By some bizarre accident (Hilton can only surmise), she is later granted a rare audience with Stroessner himself at the Brazilian villa he shares with his neurotic son Gustavo and their families. But once she is in the dictator's presence, listening to him ramble on and on about the miles of asphalt roads he paved and the many world leaders he knew, she is stupefied by the man's blithering detachment.
Hilton reproduces enough of his gibberish to make a persuasive (if unstated) case that Stroessner no longer has any notion of the monstrosities for which he will be remembered. When she finally musters the wit to bring up torture, he keeps hearing the word "rupture" -- and denying any rupture. When she raises the issue of human rights, he says he has always been in favor of human rights.
Like Paraguay before her, Hilton is exhausted, defeated.
There's a story behind Vincent van Gogh's "Portrait of Dr. Gachet," and not just the story of why an investor judged it to be worth more than any other painting ever sold. The story -- as told in the June Connoisseur, which went to press many weeks before the gavel went down at Christie's May 15 -- is about Gachet himself.
According to David Sweetman, whose book on van Gogh is forthcoming, Paul-Ferdinand Gachet was an eccentric physician with a deep aversion to intrusive surgery and a fondness for such quaint procedures as electric-shock therapy for venereal diseases. So it was that when van Gogh shot himself in the stomach on the afternoon of July 27, 1890, Gachet decided that removing a bullet lodged so near the spine was too risky. Van Gogh, who was only 37, died two days later.
Sweetman's rather startling thesis is that van Gogh was not in a bleak and despairing frame of mind at all -- bleak paintings notwithstanding. Despite a series of unsuccessful previous suicide attempts, Sweetman argues, van Gogh didn't really want to die that day -- "Vincent's act was a gesture rather than a true attempt at suicide" -- and Gachet, whose own countenance has achieved a kind of immortality a century later, was in some way to blame for allowing it to happen.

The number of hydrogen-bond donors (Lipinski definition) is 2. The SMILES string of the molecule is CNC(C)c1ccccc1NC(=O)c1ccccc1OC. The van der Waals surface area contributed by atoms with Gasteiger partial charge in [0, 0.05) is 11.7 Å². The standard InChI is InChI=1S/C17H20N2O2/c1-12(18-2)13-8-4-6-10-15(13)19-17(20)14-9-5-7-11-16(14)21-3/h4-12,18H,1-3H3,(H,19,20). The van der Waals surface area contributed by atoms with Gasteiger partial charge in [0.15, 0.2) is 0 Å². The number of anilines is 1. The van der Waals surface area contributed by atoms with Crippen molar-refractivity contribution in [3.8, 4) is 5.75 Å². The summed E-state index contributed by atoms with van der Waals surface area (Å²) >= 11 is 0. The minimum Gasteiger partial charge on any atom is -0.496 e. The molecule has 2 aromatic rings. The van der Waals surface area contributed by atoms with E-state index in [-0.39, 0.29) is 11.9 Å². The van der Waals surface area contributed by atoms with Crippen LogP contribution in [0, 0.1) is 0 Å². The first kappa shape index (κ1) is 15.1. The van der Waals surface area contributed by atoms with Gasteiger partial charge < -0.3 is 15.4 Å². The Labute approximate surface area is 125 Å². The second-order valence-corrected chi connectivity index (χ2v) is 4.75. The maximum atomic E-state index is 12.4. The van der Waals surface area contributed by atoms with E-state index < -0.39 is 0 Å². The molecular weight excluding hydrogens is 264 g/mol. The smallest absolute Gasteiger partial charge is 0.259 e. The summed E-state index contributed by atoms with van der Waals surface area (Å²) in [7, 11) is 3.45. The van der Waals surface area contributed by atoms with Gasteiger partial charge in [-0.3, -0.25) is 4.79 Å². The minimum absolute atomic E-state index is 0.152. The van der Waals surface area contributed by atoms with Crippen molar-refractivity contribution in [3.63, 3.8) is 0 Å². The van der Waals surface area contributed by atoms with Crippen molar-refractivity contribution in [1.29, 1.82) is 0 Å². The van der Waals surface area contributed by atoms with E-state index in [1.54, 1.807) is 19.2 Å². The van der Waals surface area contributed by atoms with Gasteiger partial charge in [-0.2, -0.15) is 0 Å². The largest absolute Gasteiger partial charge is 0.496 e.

By Ulysses S. Grant
One of the great generals of all time, Ulysses S. Grant was also one of the great writers. His 300,000-word "Personal Memoirs" of the Civil War, which he wrote in the last two years of his life under the Grim Reaper's ultimate deadline, has been called (by historian John Keegan) "the most revelatory autobiography of high command to exist in any language."
James M. McPherson, whose "Battle Cry of Freedom" won the Pulitzer Prize for history last year, pays tribute to Grant's memoirs and to the shrewd and decisive mind behind them in an essay for the summer issue of MHQ: The Quarterly Journal of Military History, a beautifully designed and edited hardbound publication.
For a probing scholarly analysis of Grant's mindset and motives in writing the memoirs, the interested reader also will want to find the essay by Henry M.W. Russell, a professor of American literature at Wake Forest University, in the spring issue of the distinguished Virginia Quarterly Review.